A buzzard, bent-winged into the wind, was hanging against the clouds as I walked up the driveway to work. I had to acknowledge a pang of mild jealousy as I watched him twist his ruffled feathers and bank, realign, then tilt and soar off over the tree tops.
Behind me, the jays were raucous in the edge of the woods. They have been watching the oaks that line the margin for the woodland for weeks, and now, like marauding clans bright with war paint, they come each day to raid the acorn harvest and bicker over the spoils. Each individual will carry off his haul, piece at a time, and stash the nuts in crevices or buried under the turf and leaf litter. They will forget the location of many of their stockpiles and in time, there will be new oaks, leafy islands in the centres of fields or protruding from the woodland canopy, to attract the attentions of the pillaging jays with the annual promise of brown nutty treasure.
Autumn has arrived in Sussex, in the teeth of squally showers. It is that time of year when you need three levels of clothing in one day, and if you don’t like the weather, just wait half an hour and see how it changes. Even as I write this, dusk is being hastened in by overcast skies, and a grey penetrating drizzle, and it’s not yet quite seven o’clock; gone are the days when it was bright far into the evening.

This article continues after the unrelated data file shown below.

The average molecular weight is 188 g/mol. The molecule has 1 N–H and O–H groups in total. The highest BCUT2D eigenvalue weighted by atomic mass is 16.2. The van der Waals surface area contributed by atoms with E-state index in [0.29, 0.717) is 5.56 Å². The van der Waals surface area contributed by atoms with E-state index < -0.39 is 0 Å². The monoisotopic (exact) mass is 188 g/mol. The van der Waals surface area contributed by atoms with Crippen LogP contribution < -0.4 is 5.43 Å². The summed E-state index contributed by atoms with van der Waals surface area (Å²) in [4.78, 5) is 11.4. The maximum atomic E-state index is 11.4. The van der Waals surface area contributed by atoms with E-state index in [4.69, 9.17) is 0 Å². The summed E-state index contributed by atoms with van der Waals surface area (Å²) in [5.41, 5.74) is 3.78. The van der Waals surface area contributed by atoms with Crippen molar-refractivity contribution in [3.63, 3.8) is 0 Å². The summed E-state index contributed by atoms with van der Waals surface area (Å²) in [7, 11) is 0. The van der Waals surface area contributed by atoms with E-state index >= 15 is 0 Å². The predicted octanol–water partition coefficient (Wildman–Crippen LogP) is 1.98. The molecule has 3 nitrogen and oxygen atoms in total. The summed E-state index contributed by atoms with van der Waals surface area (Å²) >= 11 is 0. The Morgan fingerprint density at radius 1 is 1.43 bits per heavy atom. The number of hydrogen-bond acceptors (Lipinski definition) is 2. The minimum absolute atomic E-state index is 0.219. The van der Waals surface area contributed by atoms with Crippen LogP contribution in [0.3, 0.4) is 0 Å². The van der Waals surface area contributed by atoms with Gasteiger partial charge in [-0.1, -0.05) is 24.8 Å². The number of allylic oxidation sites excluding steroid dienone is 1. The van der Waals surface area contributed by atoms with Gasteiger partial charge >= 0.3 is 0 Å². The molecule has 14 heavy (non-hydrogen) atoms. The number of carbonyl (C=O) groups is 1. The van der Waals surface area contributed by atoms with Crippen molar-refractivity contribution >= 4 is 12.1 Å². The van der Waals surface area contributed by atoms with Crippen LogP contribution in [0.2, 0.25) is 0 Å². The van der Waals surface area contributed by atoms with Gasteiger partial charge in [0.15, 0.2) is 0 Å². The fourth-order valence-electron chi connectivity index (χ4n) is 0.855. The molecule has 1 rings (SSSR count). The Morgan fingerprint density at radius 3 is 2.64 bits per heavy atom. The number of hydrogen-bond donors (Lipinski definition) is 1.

With the shortening of daylight hours, other changes have been triggered on the patch.
The horse chestnut and sweet chestnut trees seem to be the first to be changing leaf colour, whilst the sycamore saplings growing up inside the wood are struggling to gather enough light through the heavy canopy and their leaves are turning yellow and blotched. On Thursday last week a cloud of swallows were flitting over the village, in a generally southerly direction, but I have seen none since. The house martins too seem to have left our housing estate, I didn’t notice them go, just gradually realised the skies were significantly quieter. Hawthorns are heavy with berries this year, as are the crab apples and the wild roses, perhaps suggesting a cold winter to come if the old tales are to be believed.
Ivy is coming into flower in the hedgerows, and in any sunny spot the yellow-lime globes attract a host of hovering, buzzing and feeding insects. Some like the honeybees and hoverflies are there to sip the nectar, others such as the heavier bodied hornet are hunters drawn in by the hum of activity.
I’m looking forward to the weekend, to pulling on my wellington boots and getting out for a long walk under the wind-tousled skies, coming home red cheeked and hair-tangled to a hot bowl of soup… a day when I’m as free as the buzzard to enjoy the wind and the playfulness of autumn air.